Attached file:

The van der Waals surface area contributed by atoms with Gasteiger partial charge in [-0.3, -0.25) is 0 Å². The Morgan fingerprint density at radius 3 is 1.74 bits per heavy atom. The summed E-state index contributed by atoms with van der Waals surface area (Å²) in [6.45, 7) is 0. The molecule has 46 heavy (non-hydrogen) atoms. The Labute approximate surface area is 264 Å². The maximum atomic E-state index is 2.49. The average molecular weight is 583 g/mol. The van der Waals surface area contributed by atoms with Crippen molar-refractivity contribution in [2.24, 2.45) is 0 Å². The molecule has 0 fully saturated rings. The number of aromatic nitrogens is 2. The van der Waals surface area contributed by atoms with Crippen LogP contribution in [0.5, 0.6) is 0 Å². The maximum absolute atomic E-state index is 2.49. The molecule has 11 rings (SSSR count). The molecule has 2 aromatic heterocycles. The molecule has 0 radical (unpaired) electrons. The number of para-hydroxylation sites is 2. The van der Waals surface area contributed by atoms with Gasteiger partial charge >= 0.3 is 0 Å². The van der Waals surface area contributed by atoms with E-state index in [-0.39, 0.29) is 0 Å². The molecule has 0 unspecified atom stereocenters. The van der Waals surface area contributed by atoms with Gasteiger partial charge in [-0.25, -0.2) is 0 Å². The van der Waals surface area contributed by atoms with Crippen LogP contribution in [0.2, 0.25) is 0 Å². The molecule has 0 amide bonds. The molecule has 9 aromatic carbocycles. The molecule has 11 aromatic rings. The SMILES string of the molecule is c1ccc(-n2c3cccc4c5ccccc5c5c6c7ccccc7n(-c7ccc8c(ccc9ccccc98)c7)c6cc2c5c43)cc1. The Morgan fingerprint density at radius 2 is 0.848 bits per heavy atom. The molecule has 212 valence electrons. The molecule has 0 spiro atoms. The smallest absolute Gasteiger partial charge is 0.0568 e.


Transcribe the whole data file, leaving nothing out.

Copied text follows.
The van der Waals surface area contributed by atoms with Gasteiger partial charge in [-0.3, -0.25) is 0 Å². The Morgan fingerprint density at radius 3 is 1.74 bits per heavy atom. The summed E-state index contributed by atoms with van der Waals surface area (Å²) in [6.45, 7) is 0. The molecule has 46 heavy (non-hydrogen) atoms. The Labute approximate surface area is 264 Å². The maximum atomic E-state index is 2.49. The average molecular weight is 583 g/mol. The van der Waals surface area contributed by atoms with Crippen molar-refractivity contribution in [2.24, 2.45) is 0 Å². The molecule has 0 fully saturated rings. The number of aromatic nitrogens is 2. The van der Waals surface area contributed by atoms with Crippen LogP contribution in [0.5, 0.6) is 0 Å². The maximum absolute atomic E-state index is 2.49. The molecule has 11 rings (SSSR count). The molecule has 2 aromatic heterocycles. The molecule has 0 radical (unpaired) electrons. The number of para-hydroxylation sites is 2. The van der Waals surface area contributed by atoms with Gasteiger partial charge >= 0.3 is 0 Å². The van der Waals surface area contributed by atoms with E-state index in [-0.39, 0.29) is 0 Å². The molecule has 0 unspecified atom stereocenters. The van der Waals surface area contributed by atoms with Gasteiger partial charge in [-0.25, -0.2) is 0 Å². The van der Waals surface area contributed by atoms with Crippen LogP contribution in [0.2, 0.25) is 0 Å². The molecule has 0 amide bonds. The molecule has 9 aromatic carbocycles. The molecule has 11 aromatic rings. The SMILES string of the molecule is c1ccc(-n2c3cccc4c5ccccc5c5c6c7ccccc7n(-c7ccc8c(ccc9ccccc98)c7)c6cc2c5c43)cc1. The Morgan fingerprint density at radius 2 is 0.848 bits per heavy atom. The molecule has 212 valence electrons. The molecule has 0 spiro atoms. The smallest absolute Gasteiger partial charge is 0.0568 e.